Draw Diagrams of User Activities Before You Start “Designing”
I wrote a post for boxes and arrows (almost 10 years ago … ) that presents a detailed breakdown of the role between cognitive states and actions states, with preferred mental models, and actual models — go read it if you are up for a philosophical discussion of human-computer interaction. Otherwise, what follows is a simple method for diagramming user activities and why you should do it.
Some Key Concepts
- Behavior patterns: the observable relationship between what users think and what they do
- User Flow: the sequence of actions that add up to an activity
- Diagraming: drawing a sequence of actions (i.e. what the user will do, click-on, etc.) based on what they see (in terms of interface features)
- Activity Map: A final diagram presented start to finish for a full activity (or set of linked activities)
Diagramming a desired user activity in terms of an interface design is a great brainstorming tool. You’ll find yourself interrogating the diagrams, vetting assumptions, getting clarity/agreement from your team, and spotting potential complexities/issues/etc. Many teams, however, don’t diagram their ideas out. There are various reasons:
- diagrams feel constraining in the early stages of brainstorming, “how do you represent the cool slide out menu in a diagram?”
- diagrams are way too specific for early stage design, “how do we even know it’s going to be a button vs. something else?”
- diagrams quickly become too difficult to read/present
- basing UI/visual design on diagrams feels like guesswork, and is awkward
- diagramming is a pedantic activity for “big thinkers” to feel like they are part of the process
- diagramming is just a step in the process you can charge more money to client for
All of the above could be true — yet all represent an inappropriate use of diagramming. Everybody on the team shows up with some idea of what they think the final product should look like, what it should do, what the best outcome should be, and what the user should do when all is complete. The problem is that we seldom articulate these ideas even to ourselves. Diagramming is how you clarify your own thinking and communicate your vision to the team.
How you start
- Break your product idea (or entire project) into activities. Here are some example activities: “draft an email and send it”, “find a particular song and save it”, “add the event to your calendar.”
- Next, propose the simple question for each activity: Can the user do X and what happens when they try?
- Then, start drawing with boxes, arrows, and labels what the activity looks like (in user actions) when the user attempts the activity.
Keep it simple, don’t delve into all the edge cases. Complexity is a time vampire. You can noodle and hem/haw for days, paralized by avoidable complexity. Some simple ways to remove complexity:
- don’t consider multiple pre conditions (e.g. “user has no saved recipies yet” vs. “user has 3 saved recipes”) just pick the most simple starting case
- leave out common, repeatable activity parts — like signing in to your account
- in multiple user activities (ex: instant messaging, curating/moderating user generated content), just view the activity from a single user perspective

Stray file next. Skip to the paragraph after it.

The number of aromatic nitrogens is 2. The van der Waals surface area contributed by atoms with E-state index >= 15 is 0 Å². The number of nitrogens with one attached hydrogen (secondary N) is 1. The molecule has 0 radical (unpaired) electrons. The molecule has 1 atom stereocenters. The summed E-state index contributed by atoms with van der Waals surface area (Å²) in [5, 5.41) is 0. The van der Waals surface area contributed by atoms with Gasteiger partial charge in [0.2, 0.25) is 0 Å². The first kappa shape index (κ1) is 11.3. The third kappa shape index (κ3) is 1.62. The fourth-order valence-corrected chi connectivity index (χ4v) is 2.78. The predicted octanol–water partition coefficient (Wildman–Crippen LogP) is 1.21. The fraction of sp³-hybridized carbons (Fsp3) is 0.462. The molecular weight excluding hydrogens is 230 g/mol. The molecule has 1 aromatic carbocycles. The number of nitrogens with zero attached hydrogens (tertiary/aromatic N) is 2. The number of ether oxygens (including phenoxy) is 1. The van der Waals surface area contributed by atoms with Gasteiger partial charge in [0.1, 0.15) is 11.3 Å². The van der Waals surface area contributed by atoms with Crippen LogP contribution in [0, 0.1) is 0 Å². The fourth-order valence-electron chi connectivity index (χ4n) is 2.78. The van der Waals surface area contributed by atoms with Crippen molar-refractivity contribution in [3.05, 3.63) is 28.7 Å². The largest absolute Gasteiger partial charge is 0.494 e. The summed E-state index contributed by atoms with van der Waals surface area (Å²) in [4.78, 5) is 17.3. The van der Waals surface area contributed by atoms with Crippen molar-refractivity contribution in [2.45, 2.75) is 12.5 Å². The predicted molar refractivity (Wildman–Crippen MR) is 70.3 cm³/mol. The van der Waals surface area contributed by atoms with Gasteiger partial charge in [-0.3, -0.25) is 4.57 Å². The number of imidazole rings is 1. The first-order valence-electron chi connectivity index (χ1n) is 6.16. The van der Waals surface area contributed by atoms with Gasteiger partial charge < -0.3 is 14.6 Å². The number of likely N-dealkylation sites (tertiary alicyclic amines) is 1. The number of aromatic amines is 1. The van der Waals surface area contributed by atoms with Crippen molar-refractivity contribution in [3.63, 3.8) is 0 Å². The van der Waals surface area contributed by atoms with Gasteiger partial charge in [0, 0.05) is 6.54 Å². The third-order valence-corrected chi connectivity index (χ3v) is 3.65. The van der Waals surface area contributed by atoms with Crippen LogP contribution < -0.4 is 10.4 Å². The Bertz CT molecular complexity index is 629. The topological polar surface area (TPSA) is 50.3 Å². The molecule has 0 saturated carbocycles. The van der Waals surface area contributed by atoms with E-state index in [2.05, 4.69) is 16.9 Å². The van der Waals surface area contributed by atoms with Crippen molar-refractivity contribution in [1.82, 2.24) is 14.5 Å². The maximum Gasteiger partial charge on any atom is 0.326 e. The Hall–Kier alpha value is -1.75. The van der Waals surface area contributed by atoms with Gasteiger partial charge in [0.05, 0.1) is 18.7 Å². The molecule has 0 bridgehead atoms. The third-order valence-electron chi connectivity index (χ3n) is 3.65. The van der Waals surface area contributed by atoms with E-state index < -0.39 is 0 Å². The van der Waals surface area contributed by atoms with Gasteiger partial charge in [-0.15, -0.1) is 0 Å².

- don’t diagram ‘checks’ the system does like “validate user creds” and diagram all branches from those check processes, just pick the good one.
Aim to draw out the activity in as little boxes, arrows, and labels as possible. The labels themselves should be as short as possible.
Some basic diagram techniques
A box should be a “view” or a page, like the homepage, account or settings page. The lines connecting boxes are actions. Try to represent all actions like the following examples:
Actions are atomic — keep them that way. Yet you often need to string them together in a single line, like these examples:
Use “dot boxes” to represent onscreen elements that a user interacts with. And connect arrows to the elements users are seeing based on what they have done — don’t repeat view boxes if the view doesn’t reload or otherwise change for the user.
Finally, don’t try to combine all your activities diagrams into one large map — it’s a waste of time, nobody will use it, and good designers will not be impressed by complex looking diagrams. Seriously, if somebody on your team (or some stakeholder) is impressed by a complex looking diagram — think twice about asking for their opinion and/or involving them in the design process.
Now I have some tips
- Try diagramming out non computer related activities — or even the analog equivalent of what your user activity is. You’ll find opportunities for UI improvement, and see exactly what parts of the activity are improved by your UI.
- Diagram out the mundane repetitive parts (like signing into you account, or resetting your password), and look at the number of mundane activities vs. the number of core (fun/meaningful) activities. You can also look at the number of actions for mundane activities vs. core activities. Is your system boring and tedious, or full of meaningful actions?
- Diagram out the tools/app and activities you do regularly — what commonalities exist? Is that just for users like you? How about your user/customer?
- Tag percentage numbers (next to boxes and dot boxes) that represent how many users you think will complete each step of an activity. Start with a number of users who will do it in the first place, then end up with the percent of users that will finish. Compare that assumption (or more formally, your hypothesis) against measures (or analytics) from your final design. Can you update your design to improve those numbers? Rinse and repeat.
Now that you and your team are on the same page and have a shared understanding of what you are trying to accomplish — break out your thick rimmed black glasses and commence “designing.”